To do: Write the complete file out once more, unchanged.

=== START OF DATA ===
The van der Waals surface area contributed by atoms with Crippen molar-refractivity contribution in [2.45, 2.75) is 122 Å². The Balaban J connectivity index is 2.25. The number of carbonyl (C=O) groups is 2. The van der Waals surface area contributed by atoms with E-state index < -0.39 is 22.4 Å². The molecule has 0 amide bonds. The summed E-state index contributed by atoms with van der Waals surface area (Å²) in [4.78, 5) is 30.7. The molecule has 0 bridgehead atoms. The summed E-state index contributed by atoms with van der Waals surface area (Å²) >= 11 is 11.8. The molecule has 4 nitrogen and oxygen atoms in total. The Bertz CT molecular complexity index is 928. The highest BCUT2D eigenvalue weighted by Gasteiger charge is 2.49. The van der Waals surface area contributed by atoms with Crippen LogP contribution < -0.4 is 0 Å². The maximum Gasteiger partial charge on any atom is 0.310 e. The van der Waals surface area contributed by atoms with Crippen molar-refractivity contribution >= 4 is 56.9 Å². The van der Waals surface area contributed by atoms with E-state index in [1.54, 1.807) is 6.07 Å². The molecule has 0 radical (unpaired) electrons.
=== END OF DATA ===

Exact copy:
The van der Waals surface area contributed by atoms with Crippen molar-refractivity contribution in [2.45, 2.75) is 122 Å². The Balaban J connectivity index is 2.25. The number of carbonyl (C=O) groups is 2. The van der Waals surface area contributed by atoms with E-state index < -0.39 is 22.4 Å². The molecule has 0 amide bonds. The summed E-state index contributed by atoms with van der Waals surface area (Å²) in [4.78, 5) is 30.7. The molecule has 0 bridgehead atoms. The summed E-state index contributed by atoms with van der Waals surface area (Å²) >= 11 is 11.8. The molecule has 4 nitrogen and oxygen atoms in total. The Bertz CT molecular complexity index is 928. The highest BCUT2D eigenvalue weighted by Gasteiger charge is 2.49. The van der Waals surface area contributed by atoms with Crippen LogP contribution < -0.4 is 0 Å². The maximum Gasteiger partial charge on any atom is 0.310 e. The van der Waals surface area contributed by atoms with Crippen molar-refractivity contribution >= 4 is 56.9 Å². The van der Waals surface area contributed by atoms with E-state index in [1.54, 1.807) is 6.07 Å². The molecule has 0 radical (unpaired) electrons.